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Public turns out in opposition to UPD fee system

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SALT LAKE CITY -- Certain residents of Salt Lake County will soon have to pay for police protection, depending on where they live. It's a new fee for businesses and residents that brought lot of opposition at a public meeting Wednesday night.

During the meeting, department representatives explained the Unified Police Department is struggling financially because of the economy. Not as many people are buying, therefore their biggest moneymaker, sales taxes, are way down.

"People just weren't purchasing and paying a sales tax," said Salt Lake County Councilman Jim Bradley. "But we still need to provide that service."

The Unified Police District will serve 250,000 residents with 339 officers on an annual operating budget of $45.3 million. -Salt Lake County

The department chose a fee because it says most of property taxes go to school districts, so raising them wouldn't have helped much. This way, officials say they can charge a resident or business based on how likely they are to call the police for help.

But for business and apartment complex owners, the fees are pretty steep.

"This new tax, as I call it, is going to cost our company $74,592 a year," one citizen said in Wednesday night's public input meeting.

In addition to the fee based on the type of business, they are charged additionally for the number of employees. Kennecott is facing the heftiest annual fee, at $1.3 million.

"We don't object to the concept of a fee. We object to the process that took place to establish it," said Jana Kettering, spokeswoman for Kennecott and its parent company, Rio Tinto.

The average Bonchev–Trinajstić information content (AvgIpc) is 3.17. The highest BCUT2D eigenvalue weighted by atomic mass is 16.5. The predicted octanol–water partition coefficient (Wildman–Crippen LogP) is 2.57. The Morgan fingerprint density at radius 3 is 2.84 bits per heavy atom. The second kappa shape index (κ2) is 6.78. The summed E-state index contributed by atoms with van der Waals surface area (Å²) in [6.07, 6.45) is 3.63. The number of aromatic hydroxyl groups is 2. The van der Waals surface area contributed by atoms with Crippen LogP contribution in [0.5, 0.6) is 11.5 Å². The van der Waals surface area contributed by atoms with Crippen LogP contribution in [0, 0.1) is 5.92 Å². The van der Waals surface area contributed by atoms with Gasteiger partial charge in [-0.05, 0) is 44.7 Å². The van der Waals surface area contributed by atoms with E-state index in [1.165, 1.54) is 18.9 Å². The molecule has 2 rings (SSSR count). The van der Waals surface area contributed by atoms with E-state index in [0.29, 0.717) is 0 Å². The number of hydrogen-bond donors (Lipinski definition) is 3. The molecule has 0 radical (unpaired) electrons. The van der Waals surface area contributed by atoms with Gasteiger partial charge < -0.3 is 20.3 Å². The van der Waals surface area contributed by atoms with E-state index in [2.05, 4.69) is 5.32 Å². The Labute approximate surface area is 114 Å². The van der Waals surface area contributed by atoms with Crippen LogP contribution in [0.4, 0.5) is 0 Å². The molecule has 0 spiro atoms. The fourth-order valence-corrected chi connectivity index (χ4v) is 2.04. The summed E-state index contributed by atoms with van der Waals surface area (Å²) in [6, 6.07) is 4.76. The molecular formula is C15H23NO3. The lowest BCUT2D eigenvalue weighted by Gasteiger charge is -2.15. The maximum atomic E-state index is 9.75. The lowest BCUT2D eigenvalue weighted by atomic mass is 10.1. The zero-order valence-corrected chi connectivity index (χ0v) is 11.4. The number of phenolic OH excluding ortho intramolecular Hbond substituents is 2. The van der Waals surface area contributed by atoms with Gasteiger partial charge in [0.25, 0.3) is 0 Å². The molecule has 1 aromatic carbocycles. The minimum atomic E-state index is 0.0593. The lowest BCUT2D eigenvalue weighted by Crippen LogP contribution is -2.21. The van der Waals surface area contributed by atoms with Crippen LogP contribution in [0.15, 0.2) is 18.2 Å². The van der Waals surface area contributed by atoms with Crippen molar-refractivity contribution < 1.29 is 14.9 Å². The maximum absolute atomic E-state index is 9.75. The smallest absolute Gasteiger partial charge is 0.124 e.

But even residents -- like Clive London, who is retired and on a fixed income -- say the extra fees are putting their tight budgets over the edge.

Public turns out in opposition to UPD fee system

"My savings earn a little interest, and that's way, way, way down," London said. "Then they're throwing an additional fee on us. It makes it real tough to try and make ends meet."

Even with the protests, UPD and the county council insist this was the only way to avoid either higher taxes, or layoffs for the department.

"We looked at calls, who uses the law enforcement services, who are those businesses out there in our community who use the services more than others," Bradley explained.

Fees for residences range from $14.50 a month to $19.50. Churches pay $73; bars and taverns $75. Grocery stores will pay nearly $2,000 a month, on the theory they call the cops a lot more often. [CLICK HERE to see the commercial fee structure for the UPD]

The fees apply in unincorporated parts of Salt Lake County, but not the four contract cities -- Herriman, Riverton, Bluffdale and Holladay -- UPD serves. Kennecott, at about $100,000 a month -- something the company is not happy about.

"We don't create a burden on law enforcement. We have our own security. We have a secure perimeter. We have some of our own fire, our own EMS, and we are not a high utilizer of county law enforcement services," Kettering said.

Assuming there's no hitch in the plan, the bills should start going out at the end of this month.


Story compiled with contributions from Jennifer Stagg and John Hollenhorst.

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